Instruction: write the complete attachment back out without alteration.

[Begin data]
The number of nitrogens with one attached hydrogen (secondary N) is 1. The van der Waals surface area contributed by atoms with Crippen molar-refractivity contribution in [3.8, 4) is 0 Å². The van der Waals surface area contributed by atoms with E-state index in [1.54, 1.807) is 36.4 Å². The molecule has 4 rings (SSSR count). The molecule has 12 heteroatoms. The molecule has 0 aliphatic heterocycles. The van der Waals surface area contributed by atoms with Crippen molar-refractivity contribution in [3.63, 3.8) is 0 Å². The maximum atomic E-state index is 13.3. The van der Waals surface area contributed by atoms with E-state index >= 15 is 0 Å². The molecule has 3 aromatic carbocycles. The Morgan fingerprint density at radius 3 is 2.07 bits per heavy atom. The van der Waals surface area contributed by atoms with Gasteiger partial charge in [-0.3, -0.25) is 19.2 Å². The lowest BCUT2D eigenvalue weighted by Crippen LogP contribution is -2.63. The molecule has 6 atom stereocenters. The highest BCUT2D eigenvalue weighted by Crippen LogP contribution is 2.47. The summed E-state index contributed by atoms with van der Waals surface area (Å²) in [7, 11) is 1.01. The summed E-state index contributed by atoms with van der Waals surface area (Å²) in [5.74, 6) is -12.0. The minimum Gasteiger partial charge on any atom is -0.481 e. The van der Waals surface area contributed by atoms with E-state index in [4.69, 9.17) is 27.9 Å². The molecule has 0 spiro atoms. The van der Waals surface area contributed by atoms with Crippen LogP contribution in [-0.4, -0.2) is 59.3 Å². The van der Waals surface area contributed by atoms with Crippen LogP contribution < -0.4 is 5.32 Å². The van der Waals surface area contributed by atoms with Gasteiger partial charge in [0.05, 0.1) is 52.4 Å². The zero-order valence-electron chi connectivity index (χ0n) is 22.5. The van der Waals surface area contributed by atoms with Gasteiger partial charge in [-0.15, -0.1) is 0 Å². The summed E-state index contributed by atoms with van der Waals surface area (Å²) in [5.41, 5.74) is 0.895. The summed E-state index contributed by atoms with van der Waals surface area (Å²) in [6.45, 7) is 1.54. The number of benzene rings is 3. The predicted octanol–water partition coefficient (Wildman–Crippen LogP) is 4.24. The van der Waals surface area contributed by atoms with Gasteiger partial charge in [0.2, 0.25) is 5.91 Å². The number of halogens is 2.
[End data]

The number of nitrogens with one attached hydrogen (secondary N) is 1. The van der Waals surface area contributed by atoms with Crippen molar-refractivity contribution in [3.8, 4) is 0 Å². The van der Waals surface area contributed by atoms with E-state index in [1.54, 1.807) is 36.4 Å². The molecule has 4 rings (SSSR count). The molecule has 12 heteroatoms. The molecule has 0 aliphatic heterocycles. The van der Waals surface area contributed by atoms with Crippen molar-refractivity contribution in [3.63, 3.8) is 0 Å². The maximum atomic E-state index is 13.3. The van der Waals surface area contributed by atoms with E-state index >= 15 is 0 Å². The molecule has 3 aromatic carbocycles. The Morgan fingerprint density at radius 3 is 2.07 bits per heavy atom. The van der Waals surface area contributed by atoms with Gasteiger partial charge in [-0.3, -0.25) is 19.2 Å². The lowest BCUT2D eigenvalue weighted by Crippen LogP contribution is -2.63. The molecule has 6 atom stereocenters. The highest BCUT2D eigenvalue weighted by Crippen LogP contribution is 2.47. The summed E-state index contributed by atoms with van der Waals surface area (Å²) in [7, 11) is 1.01. The summed E-state index contributed by atoms with van der Waals surface area (Å²) in [5.74, 6) is -12.0. The minimum Gasteiger partial charge on any atom is -0.481 e. The van der Waals surface area contributed by atoms with E-state index in [4.69, 9.17) is 27.9 Å². The molecule has 0 spiro atoms. The van der Waals surface area contributed by atoms with Crippen LogP contribution in [-0.4, -0.2) is 59.3 Å². The van der Waals surface area contributed by atoms with Crippen LogP contribution < -0.4 is 5.32 Å². The van der Waals surface area contributed by atoms with Gasteiger partial charge in [0.05, 0.1) is 52.4 Å². The zero-order valence-electron chi connectivity index (χ0n) is 22.5. The van der Waals surface area contributed by atoms with Gasteiger partial charge in [-0.15, -0.1) is 0 Å². The summed E-state index contributed by atoms with van der Waals surface area (Å²) in [5.41, 5.74) is 0.895. The summed E-state index contributed by atoms with van der Waals surface area (Å²) in [6.45, 7) is 1.54. The number of benzene rings is 3. The predicted octanol–water partition coefficient (Wildman–Crippen LogP) is 4.24. The van der Waals surface area contributed by atoms with Gasteiger partial charge in [0.2, 0.25) is 5.91 Å². The number of halogens is 2.